Some people have loved the idea of cold water swimming for years - from both a mental health and physical wellbeing perspective for a while now.
Increasingly the benefits are being clearly understood, and shared, so that more people can benefit from doing it.
Personally, Shannon and I have been keen open water swimmers since around early 2004. In hindsight, our interaction was more open water swimming (though it felt cold at the time) as we were getting into triathlons, rather than cold water. One thing to note, it is so important from a safety viewpoint, to get used to colder water, rather than going straight in. In away, we had an long climatization period getting used to cold water.
As proud owners of an 'urban ice bath,' 2 half whisky barrels and regular dippers in a local lake through the year, I think we classify ourselves as cold water swimmers.
Mood improvements come from the initial 'shock' when the body releases adrenalin around the body in reaction to the cold water. Glucose and fats are released into the blood, your blood pressure rises and heart rates increases as the body creates energy to enable the 'fight or fly' response of the sympathetic nervous system. Triggered by the cold water, the brain also releases hormones to cope with pain relief and also a sense of euphoria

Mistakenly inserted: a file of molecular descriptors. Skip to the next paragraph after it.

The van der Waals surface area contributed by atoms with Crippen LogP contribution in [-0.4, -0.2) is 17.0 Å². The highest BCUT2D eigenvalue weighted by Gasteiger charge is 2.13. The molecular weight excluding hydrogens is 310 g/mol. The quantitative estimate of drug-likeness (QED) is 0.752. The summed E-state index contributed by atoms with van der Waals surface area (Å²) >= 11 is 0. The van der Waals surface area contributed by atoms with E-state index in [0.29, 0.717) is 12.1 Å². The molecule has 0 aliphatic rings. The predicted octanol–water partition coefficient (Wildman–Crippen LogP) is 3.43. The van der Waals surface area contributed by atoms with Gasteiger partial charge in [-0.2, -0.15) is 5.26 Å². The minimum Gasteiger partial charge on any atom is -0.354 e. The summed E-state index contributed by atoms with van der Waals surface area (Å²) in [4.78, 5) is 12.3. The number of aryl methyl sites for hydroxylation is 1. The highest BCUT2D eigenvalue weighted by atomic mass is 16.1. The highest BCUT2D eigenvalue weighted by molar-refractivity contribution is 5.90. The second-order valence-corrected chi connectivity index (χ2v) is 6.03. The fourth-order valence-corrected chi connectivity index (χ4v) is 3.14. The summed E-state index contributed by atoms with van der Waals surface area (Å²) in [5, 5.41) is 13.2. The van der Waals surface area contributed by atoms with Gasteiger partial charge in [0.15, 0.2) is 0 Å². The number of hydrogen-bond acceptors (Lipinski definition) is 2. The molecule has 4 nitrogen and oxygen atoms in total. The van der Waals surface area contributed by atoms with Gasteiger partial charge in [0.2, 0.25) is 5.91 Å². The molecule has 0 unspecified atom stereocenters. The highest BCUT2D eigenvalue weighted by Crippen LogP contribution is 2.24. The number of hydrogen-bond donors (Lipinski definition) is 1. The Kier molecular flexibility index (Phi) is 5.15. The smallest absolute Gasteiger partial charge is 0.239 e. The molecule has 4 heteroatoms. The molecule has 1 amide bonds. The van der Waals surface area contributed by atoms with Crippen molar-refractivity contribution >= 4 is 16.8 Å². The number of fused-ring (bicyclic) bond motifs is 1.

Over time your body gets used to the cold - in that the stress response to the cold can halved after only 6 cold water sessions.
This reaction can also make you less reactive to stress.
Inflammation, is a response of the body when it is preparing for injury or fighting an infection. Chronic inflammation is also associated with people suffering with depression. Research has shown that people taking anti inflammatory medication with anti depressants experienced reduced levels of depression in comparison to taking anti depressants alone.
Physical activity in itself has a positive impact in people's mental health as well as physical health. Swimming (in a pool or in open water) offers a low impact, full body workout for arms, shoulders, legs and core - whilst having to maintain and control your breathing.
If people are suffering with mental health one of the suggestions is to get out in the open air and socialise with other like minded people and share positive experiences. With more and more lakes open year round, more people are getting in the cold water year round. (We also invite friends over to share our cold water tubs - though we have a limited uptake sometimes!).
Spending time in nature, and the fresh air, helps people to get away from the everyday stresses of life. When you add an element of cold water (and potentially physical exercise), you can 'get the most' from your time. Spending time in nature, observing what is around you helps to stay present and mindful that can help you for the rest of the day.
Obviously it's important to do your open water safely - be it in the shower, the bath, a tub outside, in local lakes, rivers or the sea.
We'll be sharing safety tips for cold water in another post.
Interested to find out more - why not try some of previous blogs
You can also find out more about Cold Water on our website.